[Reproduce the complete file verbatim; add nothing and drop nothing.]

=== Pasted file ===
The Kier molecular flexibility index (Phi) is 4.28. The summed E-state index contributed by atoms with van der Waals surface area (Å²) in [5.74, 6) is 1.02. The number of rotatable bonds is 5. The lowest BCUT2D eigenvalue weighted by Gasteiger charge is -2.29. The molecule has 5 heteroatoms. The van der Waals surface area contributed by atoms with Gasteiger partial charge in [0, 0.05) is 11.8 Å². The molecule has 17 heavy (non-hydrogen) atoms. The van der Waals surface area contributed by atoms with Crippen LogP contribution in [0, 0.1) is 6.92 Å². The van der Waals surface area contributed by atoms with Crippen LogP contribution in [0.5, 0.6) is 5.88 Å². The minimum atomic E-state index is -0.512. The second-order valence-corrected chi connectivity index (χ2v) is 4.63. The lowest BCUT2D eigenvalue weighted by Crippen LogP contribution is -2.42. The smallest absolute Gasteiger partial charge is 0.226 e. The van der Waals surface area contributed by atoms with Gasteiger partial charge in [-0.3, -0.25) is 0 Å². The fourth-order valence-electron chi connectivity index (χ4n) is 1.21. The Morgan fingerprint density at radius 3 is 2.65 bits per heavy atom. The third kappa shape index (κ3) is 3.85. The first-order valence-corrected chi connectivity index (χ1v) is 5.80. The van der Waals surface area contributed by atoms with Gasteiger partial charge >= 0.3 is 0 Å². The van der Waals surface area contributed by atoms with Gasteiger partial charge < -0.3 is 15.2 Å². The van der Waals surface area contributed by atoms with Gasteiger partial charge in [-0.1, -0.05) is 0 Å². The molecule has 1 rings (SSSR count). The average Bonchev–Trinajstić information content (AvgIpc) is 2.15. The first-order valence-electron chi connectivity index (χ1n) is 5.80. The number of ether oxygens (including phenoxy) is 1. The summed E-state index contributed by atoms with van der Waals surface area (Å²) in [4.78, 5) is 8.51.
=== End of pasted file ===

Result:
The Kier molecular flexibility index (Phi) is 4.28. The summed E-state index contributed by atoms with van der Waals surface area (Å²) in [5.74, 6) is 1.02. The number of rotatable bonds is 5. The lowest BCUT2D eigenvalue weighted by Gasteiger charge is -2.29. The molecule has 5 heteroatoms. The van der Waals surface area contributed by atoms with Gasteiger partial charge in [0, 0.05) is 11.8 Å². The molecule has 17 heavy (non-hydrogen) atoms. The van der Waals surface area contributed by atoms with Crippen LogP contribution in [0, 0.1) is 6.92 Å². The van der Waals surface area contributed by atoms with Crippen LogP contribution in [0.5, 0.6) is 5.88 Å². The minimum atomic E-state index is -0.512. The second-order valence-corrected chi connectivity index (χ2v) is 4.63. The lowest BCUT2D eigenvalue weighted by Crippen LogP contribution is -2.42. The smallest absolute Gasteiger partial charge is 0.226 e. The van der Waals surface area contributed by atoms with Gasteiger partial charge in [-0.3, -0.25) is 0 Å². The fourth-order valence-electron chi connectivity index (χ4n) is 1.21. The Morgan fingerprint density at radius 3 is 2.65 bits per heavy atom. The third kappa shape index (κ3) is 3.85. The first-order valence-corrected chi connectivity index (χ1v) is 5.80. The van der Waals surface area contributed by atoms with Gasteiger partial charge >= 0.3 is 0 Å². The van der Waals surface area contributed by atoms with Gasteiger partial charge < -0.3 is 15.2 Å². The van der Waals surface area contributed by atoms with Gasteiger partial charge in [-0.1, -0.05) is 0 Å². The molecule has 1 rings (SSSR count). The average Bonchev–Trinajstić information content (AvgIpc) is 2.15. The first-order valence-electron chi connectivity index (χ1n) is 5.80. The number of ether oxygens (including phenoxy) is 1. The summed E-state index contributed by atoms with van der Waals surface area (Å²) in [4.78, 5) is 8.51.